Originally Posted by JimM68
I was going to just stay out of this after yesterday, but in the interest of communicating and learning.... well why not.
Why are LLC's used so much for "shielding" assets if they actually offer no protection?
Would it make more sense for the entity to be an S Corp?
If so, what would it take to convert an LLC to an S Corp?
Just filing the required state paperwork and a fed form 8832?
What if the Montana LLC after a while, transfered title to the members actual home state?
Since a sale didn't take place, no tax would be due, correct?
You've stated your client has a problem because he cannot prove that the asset was not kept in the home state for longer than specified by law?
So if he camped one weekend a month and bought fuel and rented a campsite out of state, he has no problem?
Oh, and thanks from me as well for your restraint in responding to "certain members" comments. I appreciate it, and will try hard to do the same.
Jim, first off there was no offense taken on my part as the concepts are pretty obtuse sometimes. Let me see if I can answer your questions.
LLC's are used mostly to shield the owners rather than the assets themselves. If you are a sole proprietorship without the LLC shield you have unlimited personal liability. So if one of your employees has an accident with a Company vehicle, you are personally liable for the total amount of the suit. If you have the LLC protection, only the assets of the LLC itself are subject to the suit.
There are reasons to be an LLC as there are reasons to be an S corporation. For example, an LLC owner who has children under the age of 18 can employ those children and pay no social security tax on his children's wages until they reach age 18. Once the child reaches age 18 then the child is subjected to social security taxes. Downside to the LLC is the total income is subject to social security taxes. At 15.3% that can be a tough cookie to chew on. As an S corp I have to pay social security taxes on my kids and I can't employ them until they are at least 14. The upside is that not all of my own income is subject to social security taxes as I can take part of my income as dividends. This is a very brief description of the two entities, but I think you get the point of some of the pluses and minuses of both.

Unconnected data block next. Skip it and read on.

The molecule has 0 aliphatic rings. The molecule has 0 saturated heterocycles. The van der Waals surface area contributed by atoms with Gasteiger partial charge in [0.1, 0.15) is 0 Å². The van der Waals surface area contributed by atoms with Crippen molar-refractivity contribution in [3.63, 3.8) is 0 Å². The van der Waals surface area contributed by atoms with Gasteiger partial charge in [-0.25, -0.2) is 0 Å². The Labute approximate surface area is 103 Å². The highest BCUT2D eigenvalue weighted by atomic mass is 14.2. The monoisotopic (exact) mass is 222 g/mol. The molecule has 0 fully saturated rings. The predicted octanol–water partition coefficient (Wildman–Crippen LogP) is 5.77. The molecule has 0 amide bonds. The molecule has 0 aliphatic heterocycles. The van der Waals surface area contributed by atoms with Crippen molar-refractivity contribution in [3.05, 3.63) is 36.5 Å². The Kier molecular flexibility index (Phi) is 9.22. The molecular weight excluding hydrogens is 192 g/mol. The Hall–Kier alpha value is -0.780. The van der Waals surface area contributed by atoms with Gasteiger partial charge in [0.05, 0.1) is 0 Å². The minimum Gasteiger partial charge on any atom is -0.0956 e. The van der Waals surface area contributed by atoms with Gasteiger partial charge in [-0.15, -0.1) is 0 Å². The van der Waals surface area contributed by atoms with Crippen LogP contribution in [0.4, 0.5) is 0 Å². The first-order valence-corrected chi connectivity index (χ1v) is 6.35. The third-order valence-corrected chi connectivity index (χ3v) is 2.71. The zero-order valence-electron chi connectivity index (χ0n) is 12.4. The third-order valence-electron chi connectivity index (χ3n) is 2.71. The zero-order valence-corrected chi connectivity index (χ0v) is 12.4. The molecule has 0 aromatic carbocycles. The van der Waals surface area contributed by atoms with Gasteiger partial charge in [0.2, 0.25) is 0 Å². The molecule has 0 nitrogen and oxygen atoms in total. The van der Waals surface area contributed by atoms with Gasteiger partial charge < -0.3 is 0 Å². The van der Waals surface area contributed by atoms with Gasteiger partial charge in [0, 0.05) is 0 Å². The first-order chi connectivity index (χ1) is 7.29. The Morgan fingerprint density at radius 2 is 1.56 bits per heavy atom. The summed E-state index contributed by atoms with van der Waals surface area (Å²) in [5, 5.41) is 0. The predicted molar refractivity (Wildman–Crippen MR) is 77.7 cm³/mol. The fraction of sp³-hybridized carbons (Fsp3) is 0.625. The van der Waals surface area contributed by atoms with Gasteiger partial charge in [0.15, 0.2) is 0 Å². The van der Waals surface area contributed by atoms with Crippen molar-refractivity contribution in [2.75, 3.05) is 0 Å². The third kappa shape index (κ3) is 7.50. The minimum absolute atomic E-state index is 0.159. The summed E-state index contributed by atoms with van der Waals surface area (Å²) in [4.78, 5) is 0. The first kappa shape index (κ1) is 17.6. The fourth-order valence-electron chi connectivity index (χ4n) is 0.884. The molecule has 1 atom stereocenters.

To convert an LLC to an S corp is a two step process. First you would file the 8832 (by the way, I'm impressed that you know about that form) and elect to have the LLC treated as a corporation. Then you would file the 2553 to elect to be treated as an S corp. That conversion is actually pretty simple.
If a Montana LLC met all the requirements of being a separate entity for sales tax purposes, it could then transfer title to the owner of the LLC. Depending on the state this may or may not escape sales tax. If it was taxable it would probably be taxed on its fair market value rather than new cost.
The way my client got into hot water was exactly what you mentioned. He didn't document that he had left the state and as such it will probably cost him some serious cash.
Sorry for the wordy explanations, but that is a real brief summary of the LLC's and S corps and other issues.